Sunday, June 27, 2010

Back Is The New Forward.

I’ve talked to my old friend and collaborator T on the phone a couple times in the last few days. I think after reading what I’ve been writing here, he was a little worried about me, which is not surprising. I’d be worried about me too if I loved me. We’ve been in close touch recently because of all the stuff that’s happening with Lizzie Borden (which I am not at liberty to discuss just yet, but soon), and we’ve been throwing around ideas for new work, since the writing part of Lizzie Borden is pretty much done.

Because I’ve hit such a hard dead end here, I’ve been thinking a lot about the trajectory of my career.

Opportunities to do good work always came to me, things landed in my lap: the Woods, Tiny Mythic, Y’all, Life in a Box.

In my early twenties, a couple years after dropping out of art school, I met B who played drums and wrote songs and was forming a new band. I tagged along, bought a guitar, taught myself a few chords, and started writing songs. I wasn’t very good, but over the years I got good.

B worked at a restaurant with some people who were starting a theater company called Tiny Mythic. They asked us to compose music for their first production, which was Strindberg’s Dreamplay. We did that, successfully I think, and then we did the next show. I left B soon after that but continued to work with those people, eventually just with T, whose sensibilities, of the directors in the company, meshed most closely with mine. We did Lizzie Borden, Frankenstein, The Scarlet Letter, and other shows, and we became good friends.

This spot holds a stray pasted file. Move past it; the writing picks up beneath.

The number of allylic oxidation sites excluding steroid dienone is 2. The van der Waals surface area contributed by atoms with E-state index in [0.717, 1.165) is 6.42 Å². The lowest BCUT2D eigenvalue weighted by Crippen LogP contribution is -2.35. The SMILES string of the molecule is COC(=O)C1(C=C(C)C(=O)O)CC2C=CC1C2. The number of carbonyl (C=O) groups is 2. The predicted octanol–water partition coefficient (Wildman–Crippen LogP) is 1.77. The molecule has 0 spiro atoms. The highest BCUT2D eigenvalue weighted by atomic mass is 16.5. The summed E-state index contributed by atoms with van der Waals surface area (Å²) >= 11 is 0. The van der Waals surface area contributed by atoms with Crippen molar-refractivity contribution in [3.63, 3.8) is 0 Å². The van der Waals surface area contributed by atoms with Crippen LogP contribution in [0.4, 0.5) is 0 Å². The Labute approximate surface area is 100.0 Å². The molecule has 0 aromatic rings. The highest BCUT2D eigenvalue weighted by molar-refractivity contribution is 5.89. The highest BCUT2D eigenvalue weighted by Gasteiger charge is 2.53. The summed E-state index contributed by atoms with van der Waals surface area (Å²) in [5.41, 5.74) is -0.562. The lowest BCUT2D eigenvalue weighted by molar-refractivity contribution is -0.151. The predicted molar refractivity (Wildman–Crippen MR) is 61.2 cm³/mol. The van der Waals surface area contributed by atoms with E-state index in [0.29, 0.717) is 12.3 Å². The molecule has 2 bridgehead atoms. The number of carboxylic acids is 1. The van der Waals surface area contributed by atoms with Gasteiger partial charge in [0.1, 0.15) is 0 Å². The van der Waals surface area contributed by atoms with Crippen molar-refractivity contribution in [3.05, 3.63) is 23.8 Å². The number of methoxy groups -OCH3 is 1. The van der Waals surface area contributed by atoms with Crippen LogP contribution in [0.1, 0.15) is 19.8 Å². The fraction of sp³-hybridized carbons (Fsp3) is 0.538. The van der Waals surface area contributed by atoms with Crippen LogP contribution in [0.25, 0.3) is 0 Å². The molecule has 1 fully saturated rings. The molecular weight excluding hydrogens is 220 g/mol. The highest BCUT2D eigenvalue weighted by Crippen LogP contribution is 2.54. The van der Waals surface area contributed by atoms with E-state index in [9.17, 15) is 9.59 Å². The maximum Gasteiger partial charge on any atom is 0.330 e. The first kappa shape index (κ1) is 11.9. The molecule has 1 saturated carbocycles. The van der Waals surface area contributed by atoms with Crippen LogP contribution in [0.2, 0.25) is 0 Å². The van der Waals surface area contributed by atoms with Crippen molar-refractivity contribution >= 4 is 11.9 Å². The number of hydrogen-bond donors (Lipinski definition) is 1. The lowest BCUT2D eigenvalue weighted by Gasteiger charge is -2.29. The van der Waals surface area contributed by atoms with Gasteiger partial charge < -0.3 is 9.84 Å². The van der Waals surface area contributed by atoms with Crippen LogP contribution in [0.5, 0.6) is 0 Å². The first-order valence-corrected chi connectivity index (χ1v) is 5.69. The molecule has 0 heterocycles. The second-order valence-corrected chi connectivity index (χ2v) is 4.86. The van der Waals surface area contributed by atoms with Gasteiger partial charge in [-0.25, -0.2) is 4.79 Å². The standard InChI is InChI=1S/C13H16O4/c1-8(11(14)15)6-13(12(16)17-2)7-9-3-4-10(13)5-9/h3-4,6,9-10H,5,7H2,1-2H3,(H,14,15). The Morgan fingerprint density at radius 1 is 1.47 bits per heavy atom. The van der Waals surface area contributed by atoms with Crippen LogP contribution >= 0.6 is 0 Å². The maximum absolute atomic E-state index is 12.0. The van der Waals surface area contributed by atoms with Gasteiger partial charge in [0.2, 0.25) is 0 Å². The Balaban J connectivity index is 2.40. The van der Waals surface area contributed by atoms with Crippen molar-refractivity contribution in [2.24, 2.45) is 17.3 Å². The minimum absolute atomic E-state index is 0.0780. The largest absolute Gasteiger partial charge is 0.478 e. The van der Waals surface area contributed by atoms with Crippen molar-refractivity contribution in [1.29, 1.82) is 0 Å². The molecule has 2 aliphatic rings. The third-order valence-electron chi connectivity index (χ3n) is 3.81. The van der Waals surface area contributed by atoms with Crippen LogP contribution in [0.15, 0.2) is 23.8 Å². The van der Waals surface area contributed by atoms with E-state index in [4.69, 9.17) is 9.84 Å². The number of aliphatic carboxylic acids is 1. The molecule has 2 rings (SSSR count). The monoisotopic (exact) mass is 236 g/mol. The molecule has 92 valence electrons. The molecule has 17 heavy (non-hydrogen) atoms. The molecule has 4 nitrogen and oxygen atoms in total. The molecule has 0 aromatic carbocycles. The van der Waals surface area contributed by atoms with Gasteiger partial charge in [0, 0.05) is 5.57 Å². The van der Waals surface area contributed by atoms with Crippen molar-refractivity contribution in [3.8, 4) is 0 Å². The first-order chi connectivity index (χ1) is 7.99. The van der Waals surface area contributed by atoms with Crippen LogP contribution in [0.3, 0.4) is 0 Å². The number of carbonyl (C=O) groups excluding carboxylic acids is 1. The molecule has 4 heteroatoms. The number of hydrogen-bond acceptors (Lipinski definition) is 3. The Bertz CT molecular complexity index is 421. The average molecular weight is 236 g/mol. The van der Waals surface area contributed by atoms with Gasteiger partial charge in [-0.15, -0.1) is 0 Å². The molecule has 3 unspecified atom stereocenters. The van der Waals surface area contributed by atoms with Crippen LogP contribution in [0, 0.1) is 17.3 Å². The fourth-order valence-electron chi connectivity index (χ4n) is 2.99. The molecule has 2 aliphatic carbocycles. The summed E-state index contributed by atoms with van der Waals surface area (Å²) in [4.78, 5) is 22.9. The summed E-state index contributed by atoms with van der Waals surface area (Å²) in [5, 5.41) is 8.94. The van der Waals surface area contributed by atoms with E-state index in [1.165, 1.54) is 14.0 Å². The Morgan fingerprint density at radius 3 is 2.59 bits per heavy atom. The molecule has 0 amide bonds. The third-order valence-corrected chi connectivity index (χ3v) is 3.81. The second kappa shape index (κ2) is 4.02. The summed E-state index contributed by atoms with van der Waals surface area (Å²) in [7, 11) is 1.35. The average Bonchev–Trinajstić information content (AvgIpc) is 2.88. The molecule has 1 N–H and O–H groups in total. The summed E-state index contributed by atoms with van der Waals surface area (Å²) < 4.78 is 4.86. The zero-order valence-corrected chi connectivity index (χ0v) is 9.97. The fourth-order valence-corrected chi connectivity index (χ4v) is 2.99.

I met J through that work, indirectly. He was the recent ex-boyfriend of one of the performers in A (our adaptation of The Scarlet Letter) and a writer for a local magazine, and he came to see the show several times. We fell in love, we found that we both loved the same country gospel music, and we started writing and performing within a few months of meeting. We did that for 10 years, it took us out of New York, to Nashville, then to the road. And through a chain of circumstances too complicated to recount this afternoon, we ended up making a movie about our last year together, which I spent 2 years finishing after we separated.

One thing led to another. But Life in a Box, which of all the work I’ve done had the most promise of leading to new work, didn’t. Pretty much since then I’ve been floundering. I thought certainly I would make another film -- I’d discovered this new medium that exploited my visual, my musical, my storytelling talents, and it just all seemed to make so much sense. Now I was a filmmaker! But I couldn’t figure out how to make it happen. All my schemes came to naught. I had, I have, no shortage of ideas, but I have not been able to put together the whole operation. Turns out I am hapless when it comes to the infrastructure.

And then there is the return to theatre, which somehow snuck into the story a few years ago. I don’t want to discount the creative energy I’ve put into Lizzie Borden in the last three years. It’s been tremendous, and very satisfying artistically. I think I viewed it as an anomaly – and maybe even a step backward to keep my artist’s mind occupied while I tried to figure out the future. I guess that’s the wrong way to think about it. Maybe the return to Lizzie Borden, return to theatre, return to New York, is the direction forward. Maybe, maybe, maybe. Maybe this was all a dream.


dti said...

There is such a thing as being too linear, especially if the line in question tends to be one you get hung up on an imaginary future extension of.

Even railroad rails, which are difficult to change the layout of, always either switch into or out of other lines, or come to an end. Usually they loop into other lines somehow. And the trains go both ways...

Anonymous said...

I saw Lizzie Borden in September, and it blew me away. Stay the course, my friend.